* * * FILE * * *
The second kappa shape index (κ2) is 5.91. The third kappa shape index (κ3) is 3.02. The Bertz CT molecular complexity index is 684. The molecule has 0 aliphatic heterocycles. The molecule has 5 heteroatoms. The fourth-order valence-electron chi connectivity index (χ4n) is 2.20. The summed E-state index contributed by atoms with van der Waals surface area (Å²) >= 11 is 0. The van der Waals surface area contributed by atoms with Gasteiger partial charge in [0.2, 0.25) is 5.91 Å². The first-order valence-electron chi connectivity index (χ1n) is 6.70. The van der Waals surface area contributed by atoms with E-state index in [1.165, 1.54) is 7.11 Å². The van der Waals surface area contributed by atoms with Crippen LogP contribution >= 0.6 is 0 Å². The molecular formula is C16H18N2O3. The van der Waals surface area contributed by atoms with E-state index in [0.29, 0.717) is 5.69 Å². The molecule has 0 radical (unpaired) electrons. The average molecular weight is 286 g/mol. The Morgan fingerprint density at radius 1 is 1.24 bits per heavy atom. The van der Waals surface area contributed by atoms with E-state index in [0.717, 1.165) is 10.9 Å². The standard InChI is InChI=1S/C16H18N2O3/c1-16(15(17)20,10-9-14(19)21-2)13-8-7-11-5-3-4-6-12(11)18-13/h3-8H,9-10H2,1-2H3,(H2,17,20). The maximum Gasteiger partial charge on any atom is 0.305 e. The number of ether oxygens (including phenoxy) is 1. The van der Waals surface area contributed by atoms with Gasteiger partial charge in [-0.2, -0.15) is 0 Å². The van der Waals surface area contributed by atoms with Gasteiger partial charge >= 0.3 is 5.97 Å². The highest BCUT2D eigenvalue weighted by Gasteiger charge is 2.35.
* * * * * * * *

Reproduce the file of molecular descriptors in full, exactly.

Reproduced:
The second kappa shape index (κ2) is 5.91. The third kappa shape index (κ3) is 3.02. The Bertz CT molecular complexity index is 684. The molecule has 0 aliphatic heterocycles. The molecule has 5 heteroatoms. The fourth-order valence-electron chi connectivity index (χ4n) is 2.20. The summed E-state index contributed by atoms with van der Waals surface area (Å²) >= 11 is 0. The van der Waals surface area contributed by atoms with Gasteiger partial charge in [0.2, 0.25) is 5.91 Å². The first-order valence-electron chi connectivity index (χ1n) is 6.70. The van der Waals surface area contributed by atoms with E-state index in [1.165, 1.54) is 7.11 Å². The van der Waals surface area contributed by atoms with Crippen LogP contribution >= 0.6 is 0 Å². The molecular formula is C16H18N2O3. The van der Waals surface area contributed by atoms with E-state index in [0.29, 0.717) is 5.69 Å². The molecule has 0 radical (unpaired) electrons. The average molecular weight is 286 g/mol. The Morgan fingerprint density at radius 1 is 1.24 bits per heavy atom. The van der Waals surface area contributed by atoms with E-state index in [0.717, 1.165) is 10.9 Å². The standard InChI is InChI=1S/C16H18N2O3/c1-16(15(17)20,10-9-14(19)21-2)13-8-7-11-5-3-4-6-12(11)18-13/h3-8H,9-10H2,1-2H3,(H2,17,20). The maximum Gasteiger partial charge on any atom is 0.305 e. The number of ether oxygens (including phenoxy) is 1. The van der Waals surface area contributed by atoms with Gasteiger partial charge in [-0.2, -0.15) is 0 Å². The van der Waals surface area contributed by atoms with Gasteiger partial charge >= 0.3 is 5.97 Å². The highest BCUT2D eigenvalue weighted by Gasteiger charge is 2.35.